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updated 11/14/2013 2:45:36 PM ET 2013-11-14T19:45:36

For many entrepreneurs, the dream is to launch a kickass startup, grow it into a powerhouse and then sell it off or go public. In other words, to walk away with a boatload of cash in your bank account.

So what happened when a 23-year-old business owner was offered $3 billion for his company? He said no. ( Reportedly, anyway. )

That's right. Not interested.

That young entrepreneur is Evan Spiegel, the co-founder and chief executive of messaging service Snapchat. The mega-offer he is said to have turned down came from Facebook.

We're not talking about cheeseburgers here. Three billion -- in cash. Who the heck turns down $3 billion?

Related: Is Snapchat's Co-Founder Completely Crazy for Turning Down $3 Billion From Facebook?

Maybe Spiegel wasn't stoked about working for Mark Zuckerberg. Fair enough. Other reports indicate that Spiegel might be holding out for a better offer.

More than $3 billion? For Snapchat? If he's holding out, Spiegel is either crazy or crazy like a fox.

A press representative at Snapchat could not be immediately reached for comment. But we found this fairly detailed profile of Spiegel published last month by L.A. Weekly. Below are some of the more interesting details about the young man who just turned down billions of dollars for his startup (which, by the way, isn't generating any revenue but has raised $73 million from investors):

  • Spiegel was born in 1990, the oldest child of two attorneys. He was raised in a $2 million house in the Pacific Palisades neighborhood of Los Angeles.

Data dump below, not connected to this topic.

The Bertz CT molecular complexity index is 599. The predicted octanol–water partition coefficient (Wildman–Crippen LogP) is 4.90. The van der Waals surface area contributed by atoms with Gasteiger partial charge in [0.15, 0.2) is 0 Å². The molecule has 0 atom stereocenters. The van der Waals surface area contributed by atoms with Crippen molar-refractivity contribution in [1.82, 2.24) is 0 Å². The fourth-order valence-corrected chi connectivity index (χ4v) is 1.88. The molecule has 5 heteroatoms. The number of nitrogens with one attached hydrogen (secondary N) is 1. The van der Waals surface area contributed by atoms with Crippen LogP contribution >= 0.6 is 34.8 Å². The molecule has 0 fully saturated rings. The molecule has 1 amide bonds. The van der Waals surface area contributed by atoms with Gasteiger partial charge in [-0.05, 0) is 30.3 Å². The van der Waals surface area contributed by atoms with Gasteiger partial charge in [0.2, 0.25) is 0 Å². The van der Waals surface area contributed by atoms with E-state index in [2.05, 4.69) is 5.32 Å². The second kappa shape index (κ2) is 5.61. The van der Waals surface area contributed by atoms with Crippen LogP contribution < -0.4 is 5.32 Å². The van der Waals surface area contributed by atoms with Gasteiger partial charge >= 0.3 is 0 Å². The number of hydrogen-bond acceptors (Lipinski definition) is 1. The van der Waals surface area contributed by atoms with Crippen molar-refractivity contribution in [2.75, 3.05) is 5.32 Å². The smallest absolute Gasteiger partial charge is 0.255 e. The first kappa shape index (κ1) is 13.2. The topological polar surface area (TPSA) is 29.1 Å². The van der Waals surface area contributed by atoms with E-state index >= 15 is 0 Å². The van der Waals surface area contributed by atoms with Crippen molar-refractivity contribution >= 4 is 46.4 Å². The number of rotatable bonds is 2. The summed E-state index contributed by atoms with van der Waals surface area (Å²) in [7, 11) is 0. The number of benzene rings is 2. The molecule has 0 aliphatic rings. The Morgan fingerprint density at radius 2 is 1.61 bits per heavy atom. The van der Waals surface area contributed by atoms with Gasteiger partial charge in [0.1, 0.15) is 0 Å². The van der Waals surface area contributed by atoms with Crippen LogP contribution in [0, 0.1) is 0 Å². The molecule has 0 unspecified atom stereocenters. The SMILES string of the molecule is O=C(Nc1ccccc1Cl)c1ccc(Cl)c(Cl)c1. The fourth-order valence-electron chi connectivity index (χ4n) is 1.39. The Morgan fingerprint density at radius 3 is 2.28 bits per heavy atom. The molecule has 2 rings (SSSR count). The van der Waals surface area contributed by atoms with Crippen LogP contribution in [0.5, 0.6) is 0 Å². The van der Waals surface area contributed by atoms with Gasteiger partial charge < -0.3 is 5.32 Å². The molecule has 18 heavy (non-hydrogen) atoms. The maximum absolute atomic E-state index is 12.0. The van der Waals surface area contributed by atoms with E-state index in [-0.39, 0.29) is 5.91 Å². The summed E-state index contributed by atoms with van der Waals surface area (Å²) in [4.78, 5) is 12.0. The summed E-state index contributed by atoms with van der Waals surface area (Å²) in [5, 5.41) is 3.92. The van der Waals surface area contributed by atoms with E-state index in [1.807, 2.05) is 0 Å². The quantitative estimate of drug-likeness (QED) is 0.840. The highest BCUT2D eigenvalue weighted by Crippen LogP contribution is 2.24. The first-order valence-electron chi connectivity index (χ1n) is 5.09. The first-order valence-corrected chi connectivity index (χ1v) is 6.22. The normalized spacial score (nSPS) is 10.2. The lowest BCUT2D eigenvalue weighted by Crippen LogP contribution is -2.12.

• Growing up, Spiegel and his two younger sisters attended a private prep school in Santa Monica, Calif., where they were "assisted by tutors, some of whom charged up to $250 an hour."
  • Spiegel was into all things geek but wasn't necessarily a geek himself. According to the report: "Yes, he was into computers as a kid, but he was just as proficient at snowboarding."
  • In April 2007, Spiegel's parents divorced.
  • By the time Spiegel hit high school he'd become an "expert party thrower," and then was made social chair of his fraternity at Stanford.
  • At Stanford, his connections landed him opportunities to meet major players in tech, including Google chief executive Eric Schmidt and Chad Hurley, co-founder of YouTube. His mentor was Scott Cook, the cheif executive of Intuit.
  • The idea for the Snapchat was born from a conversation about sexting among his fraternity brothers.
  • Spiegel dropped out a few credits shy of graduation to work on Snapchat full-time.
  • Snapchat is headquartered in a bungalow on the Venice boardwalk.
  • Without much media attention in the early days, Snapchat relied on word-of-mouth among teenagers. In February 2012, the app had 40,000 users and was processing 60 million messages a day. (Snapchat says it now processes more than 350 million messages a day.)
  • At that point, Spiegel and his other co-founder were "maxing out their credit cards" to pay for servers, etc.
  • A former frat brother of Spiegel's, Frank "Reggie" Brown IV, is suing Snapchat claiming he was an ousted co-founder who actually came up with the idea for an app that can send self-deleting photo messages.
  • Spiegel, according to L.A. Weekly, has the "Silicon Valley habit of mentioning that he is leading a revolution." Despite how "revolutionary" Snapchat may or may not be, perhaps this explains why he might be holding out for more moolah.

Related: Snapchat's 23-Year-Old CEO Said No to $3 Billion From Facebook (Report)

 

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